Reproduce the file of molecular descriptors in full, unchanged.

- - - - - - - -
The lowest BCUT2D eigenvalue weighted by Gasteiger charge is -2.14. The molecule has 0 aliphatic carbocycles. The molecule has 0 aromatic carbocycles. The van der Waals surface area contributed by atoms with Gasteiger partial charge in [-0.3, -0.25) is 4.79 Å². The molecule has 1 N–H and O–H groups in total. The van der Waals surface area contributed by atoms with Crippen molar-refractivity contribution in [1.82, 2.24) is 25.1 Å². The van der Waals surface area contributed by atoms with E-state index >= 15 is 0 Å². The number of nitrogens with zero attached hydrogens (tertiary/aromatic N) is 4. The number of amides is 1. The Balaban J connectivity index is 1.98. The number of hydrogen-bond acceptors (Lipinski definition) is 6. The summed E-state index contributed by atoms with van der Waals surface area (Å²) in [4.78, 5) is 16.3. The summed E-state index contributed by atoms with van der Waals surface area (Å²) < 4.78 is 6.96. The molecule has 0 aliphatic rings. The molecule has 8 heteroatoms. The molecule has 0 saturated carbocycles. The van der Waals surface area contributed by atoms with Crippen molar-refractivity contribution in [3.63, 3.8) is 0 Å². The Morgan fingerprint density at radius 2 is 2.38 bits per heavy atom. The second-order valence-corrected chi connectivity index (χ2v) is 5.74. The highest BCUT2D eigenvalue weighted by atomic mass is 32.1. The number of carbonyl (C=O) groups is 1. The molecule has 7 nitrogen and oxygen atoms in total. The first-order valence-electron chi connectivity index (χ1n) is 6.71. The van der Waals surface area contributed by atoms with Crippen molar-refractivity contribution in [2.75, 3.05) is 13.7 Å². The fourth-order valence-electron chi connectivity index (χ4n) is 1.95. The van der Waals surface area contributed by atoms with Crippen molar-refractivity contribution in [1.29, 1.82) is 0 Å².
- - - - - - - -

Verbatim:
The lowest BCUT2D eigenvalue weighted by Gasteiger charge is -2.14. The molecule has 0 aliphatic carbocycles. The molecule has 0 aromatic carbocycles. The van der Waals surface area contributed by atoms with Gasteiger partial charge in [-0.3, -0.25) is 4.79 Å². The molecule has 1 N–H and O–H groups in total. The van der Waals surface area contributed by atoms with Crippen molar-refractivity contribution in [1.82, 2.24) is 25.1 Å². The van der Waals surface area contributed by atoms with E-state index >= 15 is 0 Å². The number of nitrogens with zero attached hydrogens (tertiary/aromatic N) is 4. The number of amides is 1. The Balaban J connectivity index is 1.98. The number of hydrogen-bond acceptors (Lipinski definition) is 6. The summed E-state index contributed by atoms with van der Waals surface area (Å²) in [4.78, 5) is 16.3. The summed E-state index contributed by atoms with van der Waals surface area (Å²) < 4.78 is 6.96. The molecule has 0 aliphatic rings. The molecule has 8 heteroatoms. The molecule has 0 saturated carbocycles. The van der Waals surface area contributed by atoms with Crippen molar-refractivity contribution in [3.63, 3.8) is 0 Å². The Morgan fingerprint density at radius 2 is 2.38 bits per heavy atom. The second-order valence-corrected chi connectivity index (χ2v) is 5.74. The highest BCUT2D eigenvalue weighted by atomic mass is 32.1. The number of carbonyl (C=O) groups is 1. The molecule has 7 nitrogen and oxygen atoms in total. The first-order valence-electron chi connectivity index (χ1n) is 6.71. The van der Waals surface area contributed by atoms with Crippen molar-refractivity contribution in [2.75, 3.05) is 13.7 Å². The fourth-order valence-electron chi connectivity index (χ4n) is 1.95. The van der Waals surface area contributed by atoms with Crippen molar-refractivity contribution in [1.29, 1.82) is 0 Å².